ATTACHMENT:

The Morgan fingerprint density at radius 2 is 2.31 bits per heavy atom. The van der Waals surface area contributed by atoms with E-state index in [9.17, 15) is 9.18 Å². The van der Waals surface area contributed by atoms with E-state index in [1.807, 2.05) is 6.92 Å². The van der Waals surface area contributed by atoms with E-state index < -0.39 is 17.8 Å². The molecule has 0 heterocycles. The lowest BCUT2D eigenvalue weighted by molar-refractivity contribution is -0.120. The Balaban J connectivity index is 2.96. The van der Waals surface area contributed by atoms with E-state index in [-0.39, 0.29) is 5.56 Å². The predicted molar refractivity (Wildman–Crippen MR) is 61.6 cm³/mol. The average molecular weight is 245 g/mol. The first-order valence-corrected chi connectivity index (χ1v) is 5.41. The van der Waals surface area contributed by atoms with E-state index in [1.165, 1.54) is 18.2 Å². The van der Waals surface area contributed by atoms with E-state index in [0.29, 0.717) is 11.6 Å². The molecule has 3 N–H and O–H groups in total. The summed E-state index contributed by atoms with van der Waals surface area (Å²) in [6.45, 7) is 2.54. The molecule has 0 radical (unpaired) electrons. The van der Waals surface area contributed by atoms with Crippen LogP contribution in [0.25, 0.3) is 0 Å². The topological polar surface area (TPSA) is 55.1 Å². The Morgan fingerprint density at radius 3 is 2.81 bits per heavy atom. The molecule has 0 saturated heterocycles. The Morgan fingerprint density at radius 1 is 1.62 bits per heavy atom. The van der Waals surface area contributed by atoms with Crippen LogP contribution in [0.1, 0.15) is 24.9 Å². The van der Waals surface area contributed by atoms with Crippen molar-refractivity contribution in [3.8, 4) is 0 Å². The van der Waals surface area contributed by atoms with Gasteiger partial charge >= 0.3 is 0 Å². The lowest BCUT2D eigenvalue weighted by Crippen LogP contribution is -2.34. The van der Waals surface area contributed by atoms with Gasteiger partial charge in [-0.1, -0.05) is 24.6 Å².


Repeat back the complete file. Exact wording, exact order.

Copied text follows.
The Morgan fingerprint density at radius 2 is 2.31 bits per heavy atom. The van der Waals surface area contributed by atoms with E-state index in [9.17, 15) is 9.18 Å². The van der Waals surface area contributed by atoms with E-state index in [1.807, 2.05) is 6.92 Å². The van der Waals surface area contributed by atoms with E-state index < -0.39 is 17.8 Å². The molecule has 0 heterocycles. The lowest BCUT2D eigenvalue weighted by molar-refractivity contribution is -0.120. The Balaban J connectivity index is 2.96. The van der Waals surface area contributed by atoms with E-state index in [-0.39, 0.29) is 5.56 Å². The predicted molar refractivity (Wildman–Crippen MR) is 61.6 cm³/mol. The average molecular weight is 245 g/mol. The first-order valence-corrected chi connectivity index (χ1v) is 5.41. The van der Waals surface area contributed by atoms with E-state index in [1.165, 1.54) is 18.2 Å². The van der Waals surface area contributed by atoms with E-state index in [0.29, 0.717) is 11.6 Å². The molecule has 3 N–H and O–H groups in total. The summed E-state index contributed by atoms with van der Waals surface area (Å²) in [6.45, 7) is 2.54. The molecule has 0 radical (unpaired) electrons. The van der Waals surface area contributed by atoms with Crippen LogP contribution in [0.25, 0.3) is 0 Å². The topological polar surface area (TPSA) is 55.1 Å². The Morgan fingerprint density at radius 3 is 2.81 bits per heavy atom. The molecule has 0 saturated heterocycles. The Morgan fingerprint density at radius 1 is 1.62 bits per heavy atom. The van der Waals surface area contributed by atoms with Crippen LogP contribution in [0.1, 0.15) is 24.9 Å². The van der Waals surface area contributed by atoms with Crippen molar-refractivity contribution in [3.8, 4) is 0 Å². The van der Waals surface area contributed by atoms with Gasteiger partial charge >= 0.3 is 0 Å². The lowest BCUT2D eigenvalue weighted by Crippen LogP contribution is -2.34. The van der Waals surface area contributed by atoms with Gasteiger partial charge in [-0.1, -0.05) is 24.6 Å².